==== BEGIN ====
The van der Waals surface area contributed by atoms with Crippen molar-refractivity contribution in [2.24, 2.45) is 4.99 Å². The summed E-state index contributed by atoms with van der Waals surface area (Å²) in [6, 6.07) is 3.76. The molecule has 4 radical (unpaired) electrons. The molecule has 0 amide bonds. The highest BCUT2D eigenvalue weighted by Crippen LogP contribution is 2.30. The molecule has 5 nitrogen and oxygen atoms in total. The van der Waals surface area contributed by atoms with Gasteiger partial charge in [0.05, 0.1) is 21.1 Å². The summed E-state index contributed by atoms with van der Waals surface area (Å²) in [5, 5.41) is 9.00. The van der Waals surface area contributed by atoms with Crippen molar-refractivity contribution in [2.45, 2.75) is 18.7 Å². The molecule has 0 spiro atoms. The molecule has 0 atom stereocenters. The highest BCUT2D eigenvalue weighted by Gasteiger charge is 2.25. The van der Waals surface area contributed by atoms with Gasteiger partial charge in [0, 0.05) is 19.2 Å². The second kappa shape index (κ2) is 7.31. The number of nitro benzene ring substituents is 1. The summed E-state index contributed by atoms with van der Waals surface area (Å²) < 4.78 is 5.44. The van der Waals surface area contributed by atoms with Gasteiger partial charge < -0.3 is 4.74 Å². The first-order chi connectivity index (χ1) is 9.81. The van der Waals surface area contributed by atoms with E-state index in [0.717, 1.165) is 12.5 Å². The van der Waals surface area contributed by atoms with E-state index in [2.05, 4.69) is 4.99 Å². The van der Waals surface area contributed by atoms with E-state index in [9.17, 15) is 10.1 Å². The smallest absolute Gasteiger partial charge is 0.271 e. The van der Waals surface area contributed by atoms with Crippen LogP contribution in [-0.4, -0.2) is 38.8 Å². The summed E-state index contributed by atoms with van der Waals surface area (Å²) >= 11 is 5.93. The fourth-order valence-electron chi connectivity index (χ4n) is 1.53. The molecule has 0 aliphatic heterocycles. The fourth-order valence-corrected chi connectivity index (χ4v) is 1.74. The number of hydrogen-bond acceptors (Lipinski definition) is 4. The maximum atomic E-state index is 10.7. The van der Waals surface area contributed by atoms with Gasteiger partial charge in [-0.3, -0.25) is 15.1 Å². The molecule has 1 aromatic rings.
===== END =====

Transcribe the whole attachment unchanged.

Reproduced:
The van der Waals surface area contributed by atoms with Crippen molar-refractivity contribution in [2.24, 2.45) is 4.99 Å². The summed E-state index contributed by atoms with van der Waals surface area (Å²) in [6, 6.07) is 3.76. The molecule has 4 radical (unpaired) electrons. The molecule has 0 amide bonds. The highest BCUT2D eigenvalue weighted by Crippen LogP contribution is 2.30. The molecule has 5 nitrogen and oxygen atoms in total. The van der Waals surface area contributed by atoms with Gasteiger partial charge in [0.05, 0.1) is 21.1 Å². The summed E-state index contributed by atoms with van der Waals surface area (Å²) in [5, 5.41) is 9.00. The van der Waals surface area contributed by atoms with Crippen molar-refractivity contribution in [2.45, 2.75) is 18.7 Å². The molecule has 0 spiro atoms. The molecule has 0 atom stereocenters. The highest BCUT2D eigenvalue weighted by Gasteiger charge is 2.25. The van der Waals surface area contributed by atoms with Gasteiger partial charge in [0, 0.05) is 19.2 Å². The second kappa shape index (κ2) is 7.31. The number of nitro benzene ring substituents is 1. The summed E-state index contributed by atoms with van der Waals surface area (Å²) < 4.78 is 5.44. The van der Waals surface area contributed by atoms with Gasteiger partial charge < -0.3 is 4.74 Å². The first-order chi connectivity index (χ1) is 9.81. The van der Waals surface area contributed by atoms with E-state index in [0.717, 1.165) is 12.5 Å². The van der Waals surface area contributed by atoms with E-state index in [2.05, 4.69) is 4.99 Å². The van der Waals surface area contributed by atoms with E-state index in [9.17, 15) is 10.1 Å². The smallest absolute Gasteiger partial charge is 0.271 e. The van der Waals surface area contributed by atoms with Crippen LogP contribution in [-0.4, -0.2) is 38.8 Å². The summed E-state index contributed by atoms with van der Waals surface area (Å²) >= 11 is 5.93. The fourth-order valence-electron chi connectivity index (χ4n) is 1.53. The molecule has 0 aliphatic heterocycles. The fourth-order valence-corrected chi connectivity index (χ4v) is 1.74. The number of hydrogen-bond acceptors (Lipinski definition) is 4. The maximum atomic E-state index is 10.7. The van der Waals surface area contributed by atoms with Gasteiger partial charge in [-0.3, -0.25) is 15.1 Å². The molecule has 1 aromatic rings.